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Zoey, JD
Zoey, JD, Criminal Defense Lawyer
Category: US Law
Satisfied Customers: 27082
Experience:  Over 20 years of high volume criminal defense work,including all aspects of a case from arraignment to plea or trial.
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We purchased a time share in Orlando USA in 2006 for $14990.00,

Customer Question

We purchased a time share in Orlando USA in 2006 for $14990.00, we paid a 10% deposit on a credit card and paid the balance by cheque on our return home. When we purchased the time share included in the sale was 159000 points that could be used to stay at the resort each year or to book a holiday at other resorts that they owned and we weren't restricted to week 9 we could go at any time of the year, they also said we could sell out week through their resale department. We have since had to interested parties to buy our time share week but were told by the company that they could only use week 9, they would not get the 159000 points and they could not go to the other resorts we lost both purchasers . When we asked the company to sell our time share through their resale department they informed us that they no longer did resales. We believe we have been miss sold the time share? Can we claim from our credit card company or. Worst case write to the company and inform them of our claim of mis selling and stop paying the maintenance fees
Submitted: 3 years ago.
Category: US Law
Expert:  Zoey, JD replied 3 years ago.
Hello,

My name is Fran, and I am a US lawyer.

Yes, if the company will not resolve your problem for you, you can try to recover from your credit card carrier. However, if you purchased this time share in 2006, don't expect to get satisfacton. Generally, they will only reimburse for a finite amount of time, usually one or two billing periods.

If you get no satisfaction from your credit card carrier, the next step would be to contact a Florida lawyer to write a strong letter to the company, threatening all appropriate legal action if they will not resolve this matter and give you what you contracted for your money back. Even if you don't go on to sue, sometimes that can be enough to bring about some kind of a settlement.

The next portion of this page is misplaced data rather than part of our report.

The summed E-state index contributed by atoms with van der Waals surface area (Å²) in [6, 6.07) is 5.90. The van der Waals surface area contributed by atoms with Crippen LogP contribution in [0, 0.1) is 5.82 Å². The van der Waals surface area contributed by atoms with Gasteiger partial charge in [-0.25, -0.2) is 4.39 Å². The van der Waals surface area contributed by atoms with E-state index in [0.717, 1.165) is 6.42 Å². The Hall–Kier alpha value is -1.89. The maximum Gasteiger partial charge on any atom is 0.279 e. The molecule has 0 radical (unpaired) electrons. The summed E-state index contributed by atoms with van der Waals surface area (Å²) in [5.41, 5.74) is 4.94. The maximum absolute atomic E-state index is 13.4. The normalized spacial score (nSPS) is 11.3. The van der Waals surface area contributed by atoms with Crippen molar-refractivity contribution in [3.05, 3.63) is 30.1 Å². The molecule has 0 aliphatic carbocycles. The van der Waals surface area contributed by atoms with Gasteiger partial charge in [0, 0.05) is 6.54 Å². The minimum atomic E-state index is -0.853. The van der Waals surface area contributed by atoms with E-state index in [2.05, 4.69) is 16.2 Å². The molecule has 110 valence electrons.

From there, start involving the US consumer protection agencies we have, as they are free. Go to the Better Business Bureau's site and lodge a consumer complaint against them. You can do that right on the BBB's website. As a non-profit organization committed to protecting consumers, the BBB will try to intervene on your behalf and to resolve your problem if they can locate the company and the company is willing to work with them.

From there, you can also involve the various government agencies that protect consumers by filing formal consumer complaint reports. You can do this on line and would want to file one with the Florida State ATtorney General's Office which is where someone would go to lodge an official complaint against a Florida company. You want to emphasize that the company has breached its contract with you and engaged in fraudulent, unfair and deceptive marketing practices.

Finally, you can involve our Federal consumer protection regulatory agency, the Federal Trade Commission by filing a similar consumer complaint with them also. These government agencies will not usually intervene on any one person's individual situation. But when they get enough complaints to see a pattern and practice of unethical or fraudulent business dealings they can, and do step in. They haul the company into Federal court where the companies usually settle for enormous fines and heavy government sanctions. The money the government collects is distributed among those defrauded by the company. So even if it takes a while for you to recover, you want to be file these complaints.

You also can hire a Florida consumer right's lawyer and sue for fraud or breach of contract, and one might be willing to take the case on contingency, meaning that you would only pay the lawyer if he wins your case or gets a settlement you approve of. Then he gets about 40% of your award. You could sue from the UK but then even if you won the judgment you'd have to get in enforced in a US court, which is not always as easy as it sounds.

These are all of your civil options. If the company is an out and out scam and you can't even find them, which doesn't seem to be the case, or you want to threaten criminal action, then the matter becomes a job for law enforcement. You would need to report them to your police and make out a report. You would also have to report them to the police in Florida in the jurisdiction where they are, because it is the place where the crime was committed that controls in a criminal case.

As this is an international matter, you can report this as well to the FBI. You can use their Internet Crimes Complaint Center online at IC3.gov.

I will be the first to recognize that none of the above provides a perfect solution, as I am sure you want your money back sooner rather than later, and this is going to be a slow head-banging-against-the -wall process before you can get anything back even under the best of circumstances.



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